Without a doubt the skim milk produced the strongest foam, and the largest amount. The calcium enriched milk produced slightly more foam than the product without added calcium, and the foam seemed to be stronger as well. This may only be due to the greater amount of foam present since our test doesn’t account for that. To be honest, I am surprised any useable results at all came from this. I think the single biggest conclusion was that the steamed skim milk did not taste awful. It was surprisingly OK. Yes, I did a taste test at each stage so that I could give a little commentary on how temperature affected sweetness. Cold skim milk tastes like water gone wrong, but this is coming from someone who drinks luxurious 3.25% milk. It is possible that I have become overly sensitised to the taste of good ol’ Homo milk, but Sara and I both agreed that the Calcium 2% milk tasted terrible when steamed. Yes, even worse than the skim milk. That is truly saying something.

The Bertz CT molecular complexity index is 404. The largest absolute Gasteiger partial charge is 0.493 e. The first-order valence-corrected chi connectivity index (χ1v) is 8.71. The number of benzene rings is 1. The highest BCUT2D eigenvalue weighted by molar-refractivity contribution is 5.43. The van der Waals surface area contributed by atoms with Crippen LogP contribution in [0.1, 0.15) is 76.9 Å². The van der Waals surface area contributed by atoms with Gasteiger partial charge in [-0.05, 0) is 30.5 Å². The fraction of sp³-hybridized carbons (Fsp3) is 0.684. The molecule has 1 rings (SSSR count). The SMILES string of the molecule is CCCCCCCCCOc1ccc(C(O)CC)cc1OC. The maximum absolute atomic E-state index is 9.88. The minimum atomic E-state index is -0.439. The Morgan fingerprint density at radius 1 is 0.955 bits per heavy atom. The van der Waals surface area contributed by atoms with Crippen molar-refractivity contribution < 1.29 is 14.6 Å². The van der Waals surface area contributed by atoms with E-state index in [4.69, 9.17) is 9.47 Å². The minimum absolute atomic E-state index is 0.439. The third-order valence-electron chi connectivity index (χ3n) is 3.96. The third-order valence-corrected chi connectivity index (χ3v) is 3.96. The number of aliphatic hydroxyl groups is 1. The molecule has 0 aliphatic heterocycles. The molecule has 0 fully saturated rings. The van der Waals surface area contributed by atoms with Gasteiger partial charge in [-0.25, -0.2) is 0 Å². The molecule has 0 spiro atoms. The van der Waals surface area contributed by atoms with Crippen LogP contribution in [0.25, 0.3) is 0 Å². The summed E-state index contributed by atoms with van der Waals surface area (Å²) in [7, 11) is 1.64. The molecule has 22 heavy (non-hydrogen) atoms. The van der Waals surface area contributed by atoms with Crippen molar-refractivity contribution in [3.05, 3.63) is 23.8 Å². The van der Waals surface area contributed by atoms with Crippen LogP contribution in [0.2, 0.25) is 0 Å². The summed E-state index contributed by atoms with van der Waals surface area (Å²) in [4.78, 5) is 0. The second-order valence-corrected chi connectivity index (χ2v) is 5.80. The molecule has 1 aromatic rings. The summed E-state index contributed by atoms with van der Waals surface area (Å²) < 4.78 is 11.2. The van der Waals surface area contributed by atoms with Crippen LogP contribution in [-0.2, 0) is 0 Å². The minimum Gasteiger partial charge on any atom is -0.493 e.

What should you do?
Keep drinking lattes. If you are a foam junkie your best bet is skim milk. If you want a bit of extra fat with your foam go for the added calcium when you can find it. And keep practicing that latte art!
A very recent publication in the Journal of Dairy Science has touched on differences between milk labeled organic, and that labeled conventional (non-organic). The authors conclude that names such as “organic” or “non-organic” can be deceptive, and do not give meaningful information on the true origin of differences between the products. Cow breed, diet, health, and environment all contribute to the final composition of the milk, once again illustrating how complex the dairy equation really is.